2023 CEO Survey – Different outlooks in Germany, APAC and globally

29 March, 2023

While the dual imperative of “Winning today’s race while running tomorrow’s” is true for top executives everywhere, there are differences in how CEOs view coming economic developments in general and their own company’s future in particular depending on whether they are located in Germany, in APAC or elsewhere. What are the major differences between these three groups?

The Global CEO Survey is PwC’s most comprehensive annual study. More than 4,400 CEOs from over 70 countries participated in the 26th edition, which was published in early 2023. This article highlights some of the differences in the views held by CEOs overall compared to those in APAC and those in Germany.

Different expectations for global growth

At the time the survey was conducted, there was considerable pessimism about prospects for global growth. Overall, 73 percent of CEOs were skeptical about economic developments in the coming 12 months, which was significantly different from the previous survey, when a large proportion (76%) anticipated an improvement in worldwide growth. German CEOs were even more pessimistic, at 82 percent, whereas their APAC counterparts were less so, at 69 percent.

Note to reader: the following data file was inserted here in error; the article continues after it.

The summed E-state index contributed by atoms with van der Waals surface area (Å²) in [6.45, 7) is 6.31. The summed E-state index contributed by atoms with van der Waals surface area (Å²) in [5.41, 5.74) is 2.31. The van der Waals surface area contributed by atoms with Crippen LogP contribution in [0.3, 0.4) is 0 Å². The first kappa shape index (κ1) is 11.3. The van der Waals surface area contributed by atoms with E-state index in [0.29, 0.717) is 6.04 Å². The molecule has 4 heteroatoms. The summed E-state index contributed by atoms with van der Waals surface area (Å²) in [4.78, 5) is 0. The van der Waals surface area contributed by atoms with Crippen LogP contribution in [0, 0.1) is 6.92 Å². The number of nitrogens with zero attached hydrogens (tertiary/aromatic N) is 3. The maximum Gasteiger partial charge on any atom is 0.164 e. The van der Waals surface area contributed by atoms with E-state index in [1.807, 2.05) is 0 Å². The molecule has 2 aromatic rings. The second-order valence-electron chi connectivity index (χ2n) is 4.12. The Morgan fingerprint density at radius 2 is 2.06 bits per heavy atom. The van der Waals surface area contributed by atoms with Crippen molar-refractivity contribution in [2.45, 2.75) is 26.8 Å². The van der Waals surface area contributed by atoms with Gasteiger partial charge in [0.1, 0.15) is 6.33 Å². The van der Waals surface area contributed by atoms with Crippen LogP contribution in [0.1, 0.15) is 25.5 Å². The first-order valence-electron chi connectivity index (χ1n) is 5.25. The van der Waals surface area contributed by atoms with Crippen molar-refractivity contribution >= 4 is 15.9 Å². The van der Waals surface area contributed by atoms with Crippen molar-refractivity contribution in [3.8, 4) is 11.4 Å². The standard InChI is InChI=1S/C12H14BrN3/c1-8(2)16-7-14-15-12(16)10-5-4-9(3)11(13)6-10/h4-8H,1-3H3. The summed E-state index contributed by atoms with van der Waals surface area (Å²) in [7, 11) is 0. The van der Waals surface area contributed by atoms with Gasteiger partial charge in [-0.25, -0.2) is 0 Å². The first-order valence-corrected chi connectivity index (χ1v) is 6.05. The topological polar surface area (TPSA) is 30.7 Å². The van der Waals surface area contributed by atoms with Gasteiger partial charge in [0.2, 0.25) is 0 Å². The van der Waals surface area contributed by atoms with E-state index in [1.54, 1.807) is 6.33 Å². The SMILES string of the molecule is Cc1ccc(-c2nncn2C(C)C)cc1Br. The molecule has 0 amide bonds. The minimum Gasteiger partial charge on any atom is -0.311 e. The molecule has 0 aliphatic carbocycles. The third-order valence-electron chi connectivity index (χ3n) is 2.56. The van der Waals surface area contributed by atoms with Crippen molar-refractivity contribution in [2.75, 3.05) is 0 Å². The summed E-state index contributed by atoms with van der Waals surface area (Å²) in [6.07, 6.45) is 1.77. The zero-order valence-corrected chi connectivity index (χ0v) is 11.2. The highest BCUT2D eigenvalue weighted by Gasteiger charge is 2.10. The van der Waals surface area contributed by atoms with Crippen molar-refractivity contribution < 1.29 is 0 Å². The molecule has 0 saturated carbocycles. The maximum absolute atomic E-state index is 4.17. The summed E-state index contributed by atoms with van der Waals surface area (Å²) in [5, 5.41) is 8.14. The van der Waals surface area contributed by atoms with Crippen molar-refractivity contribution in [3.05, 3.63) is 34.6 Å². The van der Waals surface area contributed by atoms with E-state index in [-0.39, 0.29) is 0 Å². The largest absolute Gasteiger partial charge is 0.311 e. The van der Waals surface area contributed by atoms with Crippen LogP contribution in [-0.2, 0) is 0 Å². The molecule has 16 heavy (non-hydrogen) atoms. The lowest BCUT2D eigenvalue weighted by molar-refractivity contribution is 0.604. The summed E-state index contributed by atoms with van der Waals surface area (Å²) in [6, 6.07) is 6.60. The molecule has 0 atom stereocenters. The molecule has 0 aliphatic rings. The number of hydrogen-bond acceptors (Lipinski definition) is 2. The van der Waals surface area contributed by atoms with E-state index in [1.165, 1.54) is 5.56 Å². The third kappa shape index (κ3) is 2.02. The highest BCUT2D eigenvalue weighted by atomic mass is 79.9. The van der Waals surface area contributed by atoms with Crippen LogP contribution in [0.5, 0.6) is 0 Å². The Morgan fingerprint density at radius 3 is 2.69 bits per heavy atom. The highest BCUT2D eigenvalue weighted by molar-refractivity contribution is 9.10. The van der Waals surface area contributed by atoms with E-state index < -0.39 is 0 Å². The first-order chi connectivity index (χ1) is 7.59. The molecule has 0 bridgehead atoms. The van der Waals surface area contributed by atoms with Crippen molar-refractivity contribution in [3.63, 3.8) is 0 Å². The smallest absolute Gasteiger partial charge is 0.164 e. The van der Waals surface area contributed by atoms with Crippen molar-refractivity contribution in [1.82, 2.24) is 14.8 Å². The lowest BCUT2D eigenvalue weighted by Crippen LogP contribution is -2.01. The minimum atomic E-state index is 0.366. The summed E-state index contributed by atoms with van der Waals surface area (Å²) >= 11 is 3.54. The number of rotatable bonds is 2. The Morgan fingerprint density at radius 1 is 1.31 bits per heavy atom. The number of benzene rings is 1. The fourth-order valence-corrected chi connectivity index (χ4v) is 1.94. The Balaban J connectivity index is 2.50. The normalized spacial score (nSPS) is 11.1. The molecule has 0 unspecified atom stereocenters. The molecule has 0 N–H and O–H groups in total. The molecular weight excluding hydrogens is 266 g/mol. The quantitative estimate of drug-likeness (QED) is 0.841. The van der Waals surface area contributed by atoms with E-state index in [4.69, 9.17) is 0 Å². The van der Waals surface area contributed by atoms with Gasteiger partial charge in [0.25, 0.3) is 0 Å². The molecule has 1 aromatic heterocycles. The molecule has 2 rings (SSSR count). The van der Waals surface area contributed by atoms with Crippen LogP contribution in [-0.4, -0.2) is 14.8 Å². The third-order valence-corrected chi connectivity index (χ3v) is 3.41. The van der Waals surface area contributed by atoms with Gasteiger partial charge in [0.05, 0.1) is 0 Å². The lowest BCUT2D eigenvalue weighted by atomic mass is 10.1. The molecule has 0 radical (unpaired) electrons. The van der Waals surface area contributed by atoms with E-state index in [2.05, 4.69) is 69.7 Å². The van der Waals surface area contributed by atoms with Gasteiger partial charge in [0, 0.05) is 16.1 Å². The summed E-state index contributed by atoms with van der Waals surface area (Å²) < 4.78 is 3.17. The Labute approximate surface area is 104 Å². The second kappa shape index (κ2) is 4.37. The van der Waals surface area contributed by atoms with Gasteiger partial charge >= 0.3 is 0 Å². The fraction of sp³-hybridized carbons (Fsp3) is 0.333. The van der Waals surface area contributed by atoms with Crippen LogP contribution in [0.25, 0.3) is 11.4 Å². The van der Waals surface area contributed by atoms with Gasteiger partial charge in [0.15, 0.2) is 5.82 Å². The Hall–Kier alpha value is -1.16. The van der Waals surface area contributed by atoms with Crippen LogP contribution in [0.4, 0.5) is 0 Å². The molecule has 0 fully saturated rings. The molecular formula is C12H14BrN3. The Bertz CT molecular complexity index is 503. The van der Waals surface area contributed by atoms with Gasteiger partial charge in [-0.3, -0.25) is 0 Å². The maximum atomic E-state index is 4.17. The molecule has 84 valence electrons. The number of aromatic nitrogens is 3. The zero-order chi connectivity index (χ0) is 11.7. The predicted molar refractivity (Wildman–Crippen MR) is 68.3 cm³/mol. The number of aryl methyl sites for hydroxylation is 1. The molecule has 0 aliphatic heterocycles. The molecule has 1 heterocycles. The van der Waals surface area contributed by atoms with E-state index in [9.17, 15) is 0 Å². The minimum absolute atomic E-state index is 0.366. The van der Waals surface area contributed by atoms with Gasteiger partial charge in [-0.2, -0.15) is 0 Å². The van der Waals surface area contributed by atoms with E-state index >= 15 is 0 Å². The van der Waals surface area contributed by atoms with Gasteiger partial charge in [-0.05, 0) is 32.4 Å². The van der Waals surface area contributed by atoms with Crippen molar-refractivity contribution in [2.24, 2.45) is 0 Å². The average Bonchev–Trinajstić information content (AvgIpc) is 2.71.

When asked about their own territory, the gap between APAC and global CEOs widens even further. CEOs in APAC territories show the highest level of optimism in their nation’s economic prospects compared to global CEOs, at 64 percent for China, 57 percent for India and 50 percent for Indonesia. Most likely, CEOs there expect that China’s health and economic policy measures will lead to a steady recovery by the second half of 2023 and into 2024.

More concern in Germany

When asked about threats, CEOs worldwide believe most of the dangers over the next 12 months will come from inflation, macroeconomic volatility and geopolitical conflict. Whereas global and APAC executives have a similar view of those threats overall, German CEOs are considerably more concerned than their global peers about geopolitical risk (31% vs 25%) and cyber risk (29% vs 20%).

Different strategies for overcoming the crisis

CEOs around the world, including those in APAC and Germany, intend to “grow” out of the crisis by cutting operational costs, diversifying products and raising prices. Almost 50 percent of CEOs in these three categories are already taking such measures, and over 30 percent plan to do so in the coming 12 months. However, reducing the workforce, lowering compensation or implementing hiring freezes are not presently in the works or on the near-term agenda for over 60 percent of CEOs.

Unlike CEOs globally, APAC executives are more likely to adjust their presence in the current market and/or expand to new markets (53% vs 46%), adjust supply chains (49% vs 46%) or diversify their offering (48% vs 41%) as a way of driving short-term profitability and protecting their companies against adverse economic effects.

Megatrend everywhere: transformation